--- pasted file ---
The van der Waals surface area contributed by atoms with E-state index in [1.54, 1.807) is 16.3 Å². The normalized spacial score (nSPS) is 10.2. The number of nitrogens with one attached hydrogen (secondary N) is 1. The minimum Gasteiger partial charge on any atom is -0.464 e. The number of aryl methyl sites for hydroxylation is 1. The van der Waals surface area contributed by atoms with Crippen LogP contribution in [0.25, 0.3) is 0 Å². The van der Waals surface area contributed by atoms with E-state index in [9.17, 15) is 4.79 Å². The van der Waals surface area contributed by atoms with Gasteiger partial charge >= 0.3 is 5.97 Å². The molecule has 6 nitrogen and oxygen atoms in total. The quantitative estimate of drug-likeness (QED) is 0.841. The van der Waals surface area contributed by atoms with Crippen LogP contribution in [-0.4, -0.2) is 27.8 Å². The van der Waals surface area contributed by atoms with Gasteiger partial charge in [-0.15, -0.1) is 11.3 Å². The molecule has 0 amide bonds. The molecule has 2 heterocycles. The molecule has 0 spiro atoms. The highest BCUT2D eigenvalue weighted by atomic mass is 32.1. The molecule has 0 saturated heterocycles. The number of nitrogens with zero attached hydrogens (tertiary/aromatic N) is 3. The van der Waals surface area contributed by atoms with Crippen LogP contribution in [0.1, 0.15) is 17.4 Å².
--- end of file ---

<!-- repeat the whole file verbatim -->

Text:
The van der Waals surface area contributed by atoms with E-state index in [1.54, 1.807) is 16.3 Å². The normalized spacial score (nSPS) is 10.2. The number of nitrogens with one attached hydrogen (secondary N) is 1. The minimum Gasteiger partial charge on any atom is -0.464 e. The number of aryl methyl sites for hydroxylation is 1. The van der Waals surface area contributed by atoms with Crippen LogP contribution in [0.25, 0.3) is 0 Å². The van der Waals surface area contributed by atoms with E-state index in [9.17, 15) is 4.79 Å². The van der Waals surface area contributed by atoms with Gasteiger partial charge >= 0.3 is 5.97 Å². The molecule has 6 nitrogen and oxygen atoms in total. The quantitative estimate of drug-likeness (QED) is 0.841. The van der Waals surface area contributed by atoms with Crippen LogP contribution in [-0.4, -0.2) is 27.8 Å². The van der Waals surface area contributed by atoms with Gasteiger partial charge in [-0.15, -0.1) is 11.3 Å². The molecule has 0 amide bonds. The molecule has 2 heterocycles. The molecule has 0 spiro atoms. The highest BCUT2D eigenvalue weighted by atomic mass is 32.1. The molecule has 0 saturated heterocycles. The number of nitrogens with zero attached hydrogens (tertiary/aromatic N) is 3. The van der Waals surface area contributed by atoms with Crippen LogP contribution in [0.1, 0.15) is 17.4 Å².